“I always dreamed of working, one day, in the entertainment industry and, being an extremely ambitious person, I had high standards: I wanted to go...
Ferdinando Marinelli Artistic Foundry - specialized in the traditional lost-wax casting technique - was established in Florence in 1905 thanks to the initiative and foresight of Ferdinando Marinelli Sr., who drew casts of renowned statues of the Classical and Renaissance periods when this was allowed by the Italian regulation. These priceless molds have been carefully preserved by his descendants throughout the years, and still today they are used to realize stunning bronze copies of masterpieces like Ghiberti’sSaint Matthew or the Italic Minerva (V-IV B. C.).
Florence, and Italy in general, are extremely rich in outstanding examples of art works from the past. Yet nowadays drawing casts of ancient sculptures is prohibited by the law, and the only way for the Foundry to get new ones is to accept institutional commissions aimed at protecting the originals by storing them in museums and replacing them with bronze replicas.
From the casting technique to the materials and tools used, the skilled craftsmen who work at the Foundry strictly respect the artistic tradition dating back to the Renaissance, as every change they have ever tried to introduce led to less accurate and powerful outcomes.
Lost-wax casting is a long and complex process, as the founder’s heir Ferdinando Marinelli explains. It starts by creating a wax mold which is covered with a refractory material called “loto” and then fired for about 10 days. Once completely molten, the wax leaves an empty cavity inside the mold, where the liquefied bronze is poured taking the same shape of the former wax cast. Finally, it is freed from the refractory cover and hand-finished by smoothing and chiseling in order to remove any imperfection.
Looking at the huge, heavy, and surprisingly detailed sculptures showcased in the gallery, library and patio of the Italian Cultural Institute, the hard work and expertise behind each of them is clearly visible.
The beautiful exhibition “Of Bronze and Fire” - organized under the patronage of the Italian Ministry of Foreign Affairs, Tuscany Region, and City of Florence, with the support of the Consulate General of Italy and in the framework of 2013 - Year of the Italian Culture in the United States -, opened at the IIC on Tuesday, October 15 through November 9.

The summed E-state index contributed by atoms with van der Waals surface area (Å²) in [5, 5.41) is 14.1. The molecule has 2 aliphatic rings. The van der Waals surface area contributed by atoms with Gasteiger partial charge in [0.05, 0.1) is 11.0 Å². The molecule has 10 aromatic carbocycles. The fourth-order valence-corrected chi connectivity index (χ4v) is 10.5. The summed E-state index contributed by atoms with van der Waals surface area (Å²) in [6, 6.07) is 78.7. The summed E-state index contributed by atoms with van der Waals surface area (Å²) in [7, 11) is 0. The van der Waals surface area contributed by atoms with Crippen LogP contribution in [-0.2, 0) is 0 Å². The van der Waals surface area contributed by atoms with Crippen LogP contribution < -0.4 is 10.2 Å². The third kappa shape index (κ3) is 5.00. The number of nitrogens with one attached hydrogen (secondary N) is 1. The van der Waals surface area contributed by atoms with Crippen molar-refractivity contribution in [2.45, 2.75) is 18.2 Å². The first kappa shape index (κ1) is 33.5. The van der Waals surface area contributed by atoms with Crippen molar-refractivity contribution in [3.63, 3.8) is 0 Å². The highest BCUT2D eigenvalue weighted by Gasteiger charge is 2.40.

It includes over 20 bronze reproductions of masterpieces by artists such as Giambologna or Ghiberti, as well as the renowned Etruscan “Roman She-Wolf” and “Wild Boar” statues respectively the symbols of the cities of Rome and Florence. A selection of sculptures will also be hosted at the private residence of Consul General Giuseppe Perrone, who attended the exhibit’s presentation at the IIC and acknowledged the role played by the Foundry in promoting Italian artistic excellence and making it accessible at global level. He also read the appreciation letter by Matteo Renzi, Mayor of Florence.
Most of Marinelli Foundry’s clients are public institutions and art collectors, not only at national level but worldwide. In addition, the Foundry also realizes replicas of contemporary artworks, enlargements of smaller sculptures, as well as original and customized designs on demand, like the Fountain of the Seven Horses for the new Bronco Stadium in Denver, Colorado.
Among the most amazing creations of these talented artisans are the staircase banister of the Vatican Museums in Rome, the 13-meter high equestrian monument in Skopje, Macedonia, and one of the horses decorating the Arlington Memorial Bridge in Washington. This year, on the occasion of Verdi’s bicentennial, a bronze bust of the celebrated Italian composer was also realized by sculptor Eleonora Villani, and it will be displayed at the LA Opera Theater during the staging of Verdi’s “Falstaff” fromNovember 9 to December 1.
As the IIC Director Alberto Di Mauro said, Marinelli’s art is a perfect example of the distinctive combination of creativity and handicraft that has always identified Made in Italy all over the world, while Atty. Federico Frediani - who collaborated to the organization of the exhibit - underlined that thanks to Marinelli’s reproductions next generations will still be able to admire great masterpieces while the originals are preserved indoor.